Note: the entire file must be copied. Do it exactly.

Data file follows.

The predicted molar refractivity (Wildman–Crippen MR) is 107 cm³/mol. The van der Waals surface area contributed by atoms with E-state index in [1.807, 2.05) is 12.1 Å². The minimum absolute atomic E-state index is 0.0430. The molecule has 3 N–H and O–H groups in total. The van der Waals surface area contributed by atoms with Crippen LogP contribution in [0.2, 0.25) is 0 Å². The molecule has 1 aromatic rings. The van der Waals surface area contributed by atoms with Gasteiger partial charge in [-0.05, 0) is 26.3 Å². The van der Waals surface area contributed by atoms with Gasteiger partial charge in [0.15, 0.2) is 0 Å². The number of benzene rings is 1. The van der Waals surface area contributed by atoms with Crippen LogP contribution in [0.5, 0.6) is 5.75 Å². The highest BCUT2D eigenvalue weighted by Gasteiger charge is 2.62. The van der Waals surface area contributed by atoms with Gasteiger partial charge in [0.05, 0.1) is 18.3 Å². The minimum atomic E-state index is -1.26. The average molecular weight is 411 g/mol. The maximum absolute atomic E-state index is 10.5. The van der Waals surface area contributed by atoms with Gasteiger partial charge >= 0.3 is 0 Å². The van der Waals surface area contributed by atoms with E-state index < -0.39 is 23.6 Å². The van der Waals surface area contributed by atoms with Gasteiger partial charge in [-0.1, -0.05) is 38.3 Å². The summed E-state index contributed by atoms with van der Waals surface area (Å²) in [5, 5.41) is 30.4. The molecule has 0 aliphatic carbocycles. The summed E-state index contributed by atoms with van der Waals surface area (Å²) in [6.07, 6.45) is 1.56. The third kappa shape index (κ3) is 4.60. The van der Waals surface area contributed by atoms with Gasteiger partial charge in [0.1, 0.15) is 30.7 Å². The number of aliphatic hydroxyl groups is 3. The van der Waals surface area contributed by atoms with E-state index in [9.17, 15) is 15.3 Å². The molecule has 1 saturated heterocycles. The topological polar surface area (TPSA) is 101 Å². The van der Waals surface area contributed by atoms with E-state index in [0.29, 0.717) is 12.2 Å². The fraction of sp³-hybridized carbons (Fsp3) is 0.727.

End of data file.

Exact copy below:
The predicted molar refractivity (Wildman–Crippen MR) is 107 cm³/mol. The van der Waals surface area contributed by atoms with E-state index in [1.807, 2.05) is 12.1 Å². The minimum absolute atomic E-state index is 0.0430. The molecule has 3 N–H and O–H groups in total. The van der Waals surface area contributed by atoms with Crippen LogP contribution in [0.2, 0.25) is 0 Å². The molecule has 1 aromatic rings. The van der Waals surface area contributed by atoms with Gasteiger partial charge in [-0.05, 0) is 26.3 Å². The van der Waals surface area contributed by atoms with Gasteiger partial charge in [0.15, 0.2) is 0 Å². The number of benzene rings is 1. The van der Waals surface area contributed by atoms with Crippen LogP contribution in [0.5, 0.6) is 5.75 Å². The highest BCUT2D eigenvalue weighted by Gasteiger charge is 2.62. The van der Waals surface area contributed by atoms with Gasteiger partial charge in [0.05, 0.1) is 18.3 Å². The minimum atomic E-state index is -1.26. The average molecular weight is 411 g/mol. The maximum absolute atomic E-state index is 10.5. The van der Waals surface area contributed by atoms with Gasteiger partial charge >= 0.3 is 0 Å². The van der Waals surface area contributed by atoms with E-state index < -0.39 is 23.6 Å². The van der Waals surface area contributed by atoms with Gasteiger partial charge in [-0.1, -0.05) is 38.3 Å². The summed E-state index contributed by atoms with van der Waals surface area (Å²) in [5, 5.41) is 30.4. The molecule has 0 aliphatic carbocycles. The summed E-state index contributed by atoms with van der Waals surface area (Å²) in [6.07, 6.45) is 1.56. The third kappa shape index (κ3) is 4.60. The van der Waals surface area contributed by atoms with Gasteiger partial charge in [0.1, 0.15) is 30.7 Å². The number of aliphatic hydroxyl groups is 3. The van der Waals surface area contributed by atoms with E-state index in [9.17, 15) is 15.3 Å². The molecule has 1 saturated heterocycles. The topological polar surface area (TPSA) is 101 Å². The van der Waals surface area contributed by atoms with E-state index in [0.29, 0.717) is 12.2 Å². The fraction of sp³-hybridized carbons (Fsp3) is 0.727.